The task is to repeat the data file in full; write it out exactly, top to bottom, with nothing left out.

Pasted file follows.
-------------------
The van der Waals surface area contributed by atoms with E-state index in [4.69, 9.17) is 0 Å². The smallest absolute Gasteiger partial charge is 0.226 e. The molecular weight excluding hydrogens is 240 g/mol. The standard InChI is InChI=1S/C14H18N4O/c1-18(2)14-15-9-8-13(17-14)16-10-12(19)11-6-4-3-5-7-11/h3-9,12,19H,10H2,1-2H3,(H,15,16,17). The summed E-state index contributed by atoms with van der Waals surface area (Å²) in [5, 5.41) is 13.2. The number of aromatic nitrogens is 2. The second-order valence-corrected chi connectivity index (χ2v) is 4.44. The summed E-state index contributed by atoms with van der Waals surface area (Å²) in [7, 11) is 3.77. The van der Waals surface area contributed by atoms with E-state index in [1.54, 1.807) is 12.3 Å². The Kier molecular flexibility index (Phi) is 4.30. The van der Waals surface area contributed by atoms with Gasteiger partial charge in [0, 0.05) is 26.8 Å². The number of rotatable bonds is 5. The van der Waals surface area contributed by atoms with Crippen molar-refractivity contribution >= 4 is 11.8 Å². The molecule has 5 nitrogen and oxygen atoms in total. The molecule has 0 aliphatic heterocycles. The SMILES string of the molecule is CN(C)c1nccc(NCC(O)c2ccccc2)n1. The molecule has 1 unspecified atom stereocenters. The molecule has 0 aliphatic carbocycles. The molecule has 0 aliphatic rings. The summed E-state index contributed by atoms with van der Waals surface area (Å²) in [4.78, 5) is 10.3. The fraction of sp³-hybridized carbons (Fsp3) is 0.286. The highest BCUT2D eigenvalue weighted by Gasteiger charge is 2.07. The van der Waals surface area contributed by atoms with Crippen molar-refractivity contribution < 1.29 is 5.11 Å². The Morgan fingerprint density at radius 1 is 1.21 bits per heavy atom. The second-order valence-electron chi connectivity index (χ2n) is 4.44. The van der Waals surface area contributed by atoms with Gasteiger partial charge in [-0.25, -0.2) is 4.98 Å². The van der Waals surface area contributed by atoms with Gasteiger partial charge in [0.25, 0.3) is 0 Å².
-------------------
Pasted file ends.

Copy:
The van der Waals surface area contributed by atoms with E-state index in [4.69, 9.17) is 0 Å². The smallest absolute Gasteiger partial charge is 0.226 e. The molecular weight excluding hydrogens is 240 g/mol. The standard InChI is InChI=1S/C14H18N4O/c1-18(2)14-15-9-8-13(17-14)16-10-12(19)11-6-4-3-5-7-11/h3-9,12,19H,10H2,1-2H3,(H,15,16,17). The summed E-state index contributed by atoms with van der Waals surface area (Å²) in [5, 5.41) is 13.2. The number of aromatic nitrogens is 2. The second-order valence-corrected chi connectivity index (χ2v) is 4.44. The summed E-state index contributed by atoms with van der Waals surface area (Å²) in [7, 11) is 3.77. The van der Waals surface area contributed by atoms with E-state index in [1.54, 1.807) is 12.3 Å². The Kier molecular flexibility index (Phi) is 4.30. The van der Waals surface area contributed by atoms with Gasteiger partial charge in [0, 0.05) is 26.8 Å². The number of rotatable bonds is 5. The van der Waals surface area contributed by atoms with Crippen molar-refractivity contribution >= 4 is 11.8 Å². The molecule has 5 nitrogen and oxygen atoms in total. The molecule has 0 aliphatic heterocycles. The SMILES string of the molecule is CN(C)c1nccc(NCC(O)c2ccccc2)n1. The molecule has 1 unspecified atom stereocenters. The molecule has 0 aliphatic carbocycles. The molecule has 0 aliphatic rings. The summed E-state index contributed by atoms with van der Waals surface area (Å²) in [4.78, 5) is 10.3. The fraction of sp³-hybridized carbons (Fsp3) is 0.286. The highest BCUT2D eigenvalue weighted by Gasteiger charge is 2.07. The van der Waals surface area contributed by atoms with Crippen molar-refractivity contribution < 1.29 is 5.11 Å². The Morgan fingerprint density at radius 1 is 1.21 bits per heavy atom. The second-order valence-electron chi connectivity index (χ2n) is 4.44. The van der Waals surface area contributed by atoms with Gasteiger partial charge in [-0.25, -0.2) is 4.98 Å². The van der Waals surface area contributed by atoms with Gasteiger partial charge in [0.25, 0.3) is 0 Å².